Mediterranean Garden offers Turkish, Greek favorites

9:50 am | August 2, 2013
Medit-Garden-

Iskender Kebab

After spending the month of July visiting various burger destinations in the region, I will admit I enjoyed visiting a restaurant without a burger listed anywhere on the menu.

The Mediterranean Garden in Johnson City is a welcome gem for those interested in sampling international cuisines. By my count, there are now options for those interested in cuisines as diverse as Thai and Indian, as well as Mexican, Italian, Japanese, Chinese and much more.

I had been wanting to pay my initial visit to Mediterranean Garden for some time, but an invitation from some friends sped up the process. I liked my first visit so much I have already been back for a second one.

The restaurant is a work-in-progress as the family-owned enterprise works to ready an even larger dining area at the current location.

Even if things are not entirely settled, I loved the atmosphere of the cozy dining area currently offered at Mediterranean Garden.

The dining area featured green walls accented with a lot of exposed brickwork. Tables with green surfaces are arranged around cushioned benches and chairs. Sheer fabric hangings of different colors hang over the large windows to give the room an airy, open feel. Likewise, elaborate fabric hangings adorn several of the walls. The family that owns and operates the restaurant is of Turkish and Greek heritage, so I assume that most of the interesting decorative items on view around the restaurant are also of Turkish and Greek origins. A gleaming coffee service, figurines of dancing men in fezzes and a pair of smiling toy sheep are among the items on display.

There’s also a decorative glass, rope and bead artifact known as a “nazar” hanging on one wall. The intention of the symbol, as explained by our server, is to ward off the “evil eye.” Some online research also revealed that nazars are popular souvenirs in such countries as Turkey and Afghanistan.

Some welcoming aromas wafted as far as the parking lot when we arrived at the restaurant. When we entered, a helpful server showed us to an available table, provided menus and took our beverage orders.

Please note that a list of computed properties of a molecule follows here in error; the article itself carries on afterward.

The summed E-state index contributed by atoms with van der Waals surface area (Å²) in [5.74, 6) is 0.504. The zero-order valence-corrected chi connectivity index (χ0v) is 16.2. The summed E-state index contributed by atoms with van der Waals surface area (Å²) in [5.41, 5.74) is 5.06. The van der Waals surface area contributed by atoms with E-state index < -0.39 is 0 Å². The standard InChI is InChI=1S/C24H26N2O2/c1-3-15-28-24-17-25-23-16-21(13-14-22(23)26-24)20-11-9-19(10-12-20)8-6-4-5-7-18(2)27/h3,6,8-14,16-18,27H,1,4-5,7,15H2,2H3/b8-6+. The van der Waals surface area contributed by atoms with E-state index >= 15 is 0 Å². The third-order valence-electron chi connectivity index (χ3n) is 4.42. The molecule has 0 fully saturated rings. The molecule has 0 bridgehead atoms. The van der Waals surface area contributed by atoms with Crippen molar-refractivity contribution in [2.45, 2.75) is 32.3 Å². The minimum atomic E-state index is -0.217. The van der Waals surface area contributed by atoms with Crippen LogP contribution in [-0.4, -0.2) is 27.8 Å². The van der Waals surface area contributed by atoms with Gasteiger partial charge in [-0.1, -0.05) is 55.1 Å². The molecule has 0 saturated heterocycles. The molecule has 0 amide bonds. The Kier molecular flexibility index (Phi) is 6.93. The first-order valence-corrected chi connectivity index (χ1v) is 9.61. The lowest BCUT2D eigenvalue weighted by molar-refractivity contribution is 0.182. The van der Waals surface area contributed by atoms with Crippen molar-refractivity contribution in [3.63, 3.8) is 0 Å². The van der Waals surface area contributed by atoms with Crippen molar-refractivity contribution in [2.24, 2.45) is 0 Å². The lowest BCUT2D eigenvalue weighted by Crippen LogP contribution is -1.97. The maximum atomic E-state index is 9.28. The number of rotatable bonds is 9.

If you’ve never tried Mediterranean or Middle Eastern fare, don’t worry. The excellent servers at Mediterranean Garden will gladly answer any of your questions. While the food is well-spiced, I would not describe it as spicy in the “hot” sense. The menu’s focus is primarily on Turkish/Greek specialties with many of the dishes prepared from lamb, chicken and beef, as well as lentils, eggplant, chickpeas and other vegetables.

My friends and I began the meal by looking over appetizer options, which ranged from better-known meal-starters such as Baba Ganoush, Falafel and different varieties of Hummus, as well as Sigara Boregi, which is gently pan-fried dough rolled into “cigar” shapes and stuffed with feta cheese, and Patlican Kizartmasi, which is a dish made of roasted sliced eggplant served with tomato slices and yogurt sauce. We had a large party, so we ordered several different appetizers — Dolma, Sigara Boregi, Jalapeno Hummus and Patlican Kizartmasi — to share.

The Dolma, or Stuffed Grape Leaves, was some of the best I’ve had. These fresh grape leaves were filled with rice, onions, parsley, dill and olive oil.
The Jalapeno Hummus was interesting, but in truth the jalapenos overwhelmed the hummus, which is basically a dip prepared from chickpeas. I would prefer cutting back on the amount of jalapenos introduced into this item.

Mussaka at Mediterranean Garden.

Mussaka at Mediterranean Garden.

The Sigara Boregi was the biggest hit of the appetizer offerings. The thin, feta-stuffed pastries were served with some Tzatziki sauce for dipping.